A prospective director comes highly recommended by your colleagues. He or she has a track record of success at a well-regarded public company or as a professional in a highly regarded firm and has experience at board level in other listed companies. It seems his/her background, skills and experience perfectly match what you are looking for. But how will the other directors on your board regard the prospect? Will he or she be able to understand and accommodate our board culture? How will he or she behave when there are difficult decisions to be made, or in conflict situations?
In many cases, you are happy to leave the assessment of ‘soft skill capabilities’ or behaviours to search consultants, although it is unlikely the consultants will ever fully understand the culture and dynamics of your board, which makes it difficult for them to advise on these matters. So how can you assess whether a prospective candidate is the right ‘fit’ for your board?
In this article we provide tips on how to reliably and validly assess board candidates.
The usual approach is to engineer a social setting or informal meeting where the candidate can meet the incumbent directors in a relaxed environment. This allows directors to make their own assessment of the candidate, and to raise any concerns or ‘red flags’. But Guerdon Associates would argue that this approach, while useful, is not enough – most people are able to ‘put their best foot forward’ during the courting stage of any relationship.
What you would really want to know is:
- How do they behave under pressure?
- What happens when their colleagues disagree with them?
- What contribution do they make to the resolution of difficult problems? Etc.
A Behavioural Event Interview provides a way of getting answers to these questions. This type of interview relies on capturing samples of ‘real’ behaviour by asking the candidate to describe actual situations they have been involved in, with a focus on what they did and how they did it, in as much detail as possible – almost by re-living the actual experience. If you keep probing for more and more specific information, it is very difficult for the candidate to fabricate or misrepresent their behaviour and experience.
Here are some examples of questions we have used use to assess how the candidate actually behaves in the boardroom – things that are difficult to measure in a conventional interview or meeting.
Question you want answered
Behaviours that candidate may display
How does the candidate behave in difficult situations, and when dealing with complex problems?
Tell me about a time when you were a member of a board that was grappling with some very difficult or highly complex issues?
What was the issue? What was the background to the issue?
What role did you play in the discussion?
What did you say? Can you describe how the conversation went? What did the other person say?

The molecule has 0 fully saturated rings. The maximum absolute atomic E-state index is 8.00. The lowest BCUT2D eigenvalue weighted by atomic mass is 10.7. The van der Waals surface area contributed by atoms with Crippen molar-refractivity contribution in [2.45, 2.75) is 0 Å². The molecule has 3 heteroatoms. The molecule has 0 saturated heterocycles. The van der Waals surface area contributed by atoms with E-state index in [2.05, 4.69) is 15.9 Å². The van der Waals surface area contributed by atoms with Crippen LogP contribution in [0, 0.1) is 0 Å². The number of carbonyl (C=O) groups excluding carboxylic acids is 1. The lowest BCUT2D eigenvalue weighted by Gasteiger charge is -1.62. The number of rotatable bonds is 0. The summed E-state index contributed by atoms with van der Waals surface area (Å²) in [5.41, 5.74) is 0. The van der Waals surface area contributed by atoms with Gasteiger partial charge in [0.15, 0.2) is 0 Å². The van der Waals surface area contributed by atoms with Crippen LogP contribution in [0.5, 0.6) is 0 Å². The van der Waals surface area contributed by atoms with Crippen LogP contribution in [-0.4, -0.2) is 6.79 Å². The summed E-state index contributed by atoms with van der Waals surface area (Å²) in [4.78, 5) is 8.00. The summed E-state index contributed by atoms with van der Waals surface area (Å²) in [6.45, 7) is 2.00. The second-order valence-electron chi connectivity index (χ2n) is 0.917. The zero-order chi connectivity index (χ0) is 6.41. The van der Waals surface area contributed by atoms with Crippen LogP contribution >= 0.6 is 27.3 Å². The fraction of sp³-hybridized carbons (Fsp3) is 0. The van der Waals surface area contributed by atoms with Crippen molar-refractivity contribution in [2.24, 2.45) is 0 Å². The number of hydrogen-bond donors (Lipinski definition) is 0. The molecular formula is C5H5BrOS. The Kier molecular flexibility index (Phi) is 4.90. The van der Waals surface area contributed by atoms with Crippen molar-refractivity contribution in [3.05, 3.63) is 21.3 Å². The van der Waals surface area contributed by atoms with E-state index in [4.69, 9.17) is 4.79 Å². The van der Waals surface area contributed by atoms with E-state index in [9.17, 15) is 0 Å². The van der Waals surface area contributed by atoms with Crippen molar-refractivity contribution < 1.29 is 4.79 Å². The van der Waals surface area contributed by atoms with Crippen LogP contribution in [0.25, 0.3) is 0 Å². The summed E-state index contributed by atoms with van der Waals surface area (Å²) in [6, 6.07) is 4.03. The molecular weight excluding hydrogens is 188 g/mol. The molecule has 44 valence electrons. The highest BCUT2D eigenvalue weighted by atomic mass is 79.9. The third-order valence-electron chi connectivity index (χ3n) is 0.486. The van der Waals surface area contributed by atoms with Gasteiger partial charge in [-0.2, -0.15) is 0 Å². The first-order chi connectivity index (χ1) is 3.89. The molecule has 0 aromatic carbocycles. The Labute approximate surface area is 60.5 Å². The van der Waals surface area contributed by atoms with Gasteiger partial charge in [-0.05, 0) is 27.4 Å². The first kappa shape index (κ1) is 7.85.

What were you thinking at the time?
What were you feeling?
Describe what happened in as much detail as you can
What was the outcome?
Tell me about a time that was a real low point for you, in your role as a director. You could also describe a time in which you look back and feel that you could have handled the situation more effectively. Please describe the situation in as much detail as you can, and explain how you dealt with that situation (use the same probes as above).
How does the candidate behave when dealing with a highly sensitive interpersonal situation where tact and diplomacy are required?
Tell me about a time when you needed to deal with a sensitive ‘people’ issue…perhaps in relation to handling a conflict with a CEO or another board member.
Emotional intelligence (empathy etc.)
Listening and responding
How does the candidate behave when attempting to persuade or influence other directors to adopt his/her point of view?
Tell me about a time when, in your role as director, you needed to ‘win over’ the rest of the board or convince other directors to accept your point of view.
Use of influence strategies
Is the candidate collaborative and a good team player? To what extent does he/she build upon others’ ideas and contributions? Is he/she supportive of his/her board colleagues?
Tell me about a time in which you needed to pull together as a board, and to provide support to your board colleagues? In a situation in which the board was divided or in conflict, are you able to describe the role you played to bring people together?
Interpersonal understanding (i.e. being able to ‘read’ the other person)
It is important to continue to probe the candidate in detail, so you will need plenty of time for the interview (at least 1.5 hours). It is also important not to let the candidate stray into hypotheticals or generalisations (e.g. What I usually do is….or..It is important to focus on…).
Any intelligent person can describe the kinds of behaviours that an effective director should demonstrate…in theory. The key to success in selecting a high performing director is getting them to demonstrate, through real, convincing examples, that this is how they have ACTUALLY behaved in practice, remembering that the best predictor of future behaviour is past behaviour.
The Behavioural Event Interview has a sound foundation in psychological research. But it is also a skill that can be acquired by any director with effort and practice. While it can be undertaken by external board advisers, we suggest it be one more important skill you add to your list of development needs if you want to make sure your board has the right candidate. In addition, because reliability of assessment (that is, multiple people make the same observations) is a necessary prerequisite to arrive at a valid judgement, encourage other board members to develop the same skill, or use it in conjunction with your external adviser to verify their observations.
It is worth the effort.© Guerdon Associates 2021 Back to all articles